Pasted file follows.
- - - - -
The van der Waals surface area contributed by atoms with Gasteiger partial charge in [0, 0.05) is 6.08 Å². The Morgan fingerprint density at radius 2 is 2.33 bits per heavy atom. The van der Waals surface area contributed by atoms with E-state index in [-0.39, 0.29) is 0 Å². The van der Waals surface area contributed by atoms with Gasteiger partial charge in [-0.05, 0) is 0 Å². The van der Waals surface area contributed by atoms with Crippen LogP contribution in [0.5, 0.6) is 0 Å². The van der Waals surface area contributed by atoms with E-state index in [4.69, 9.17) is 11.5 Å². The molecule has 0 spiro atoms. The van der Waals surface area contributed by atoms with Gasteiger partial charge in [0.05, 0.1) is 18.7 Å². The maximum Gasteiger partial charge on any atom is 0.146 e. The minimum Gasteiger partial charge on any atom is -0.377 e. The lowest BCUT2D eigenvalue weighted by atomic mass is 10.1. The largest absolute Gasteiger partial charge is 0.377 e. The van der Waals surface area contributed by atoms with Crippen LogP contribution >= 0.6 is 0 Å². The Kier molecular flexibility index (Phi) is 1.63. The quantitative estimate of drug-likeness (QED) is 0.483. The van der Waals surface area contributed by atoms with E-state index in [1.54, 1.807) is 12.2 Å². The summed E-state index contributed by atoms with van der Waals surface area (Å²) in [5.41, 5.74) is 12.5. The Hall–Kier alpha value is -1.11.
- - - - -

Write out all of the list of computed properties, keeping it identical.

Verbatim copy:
The van der Waals surface area contributed by atoms with Gasteiger partial charge in [0, 0.05) is 6.08 Å². The Morgan fingerprint density at radius 2 is 2.33 bits per heavy atom. The van der Waals surface area contributed by atoms with E-state index in [-0.39, 0.29) is 0 Å². The van der Waals surface area contributed by atoms with Gasteiger partial charge in [-0.05, 0) is 0 Å². The van der Waals surface area contributed by atoms with Crippen LogP contribution in [0.5, 0.6) is 0 Å². The van der Waals surface area contributed by atoms with E-state index in [4.69, 9.17) is 11.5 Å². The molecule has 0 spiro atoms. The van der Waals surface area contributed by atoms with Gasteiger partial charge in [0.05, 0.1) is 18.7 Å². The maximum Gasteiger partial charge on any atom is 0.146 e. The minimum Gasteiger partial charge on any atom is -0.377 e. The lowest BCUT2D eigenvalue weighted by atomic mass is 10.1. The largest absolute Gasteiger partial charge is 0.377 e. The van der Waals surface area contributed by atoms with Crippen LogP contribution >= 0.6 is 0 Å². The Kier molecular flexibility index (Phi) is 1.63. The quantitative estimate of drug-likeness (QED) is 0.483. The van der Waals surface area contributed by atoms with E-state index in [1.54, 1.807) is 12.2 Å². The summed E-state index contributed by atoms with van der Waals surface area (Å²) in [5.41, 5.74) is 12.5. The Hall–Kier alpha value is -1.11.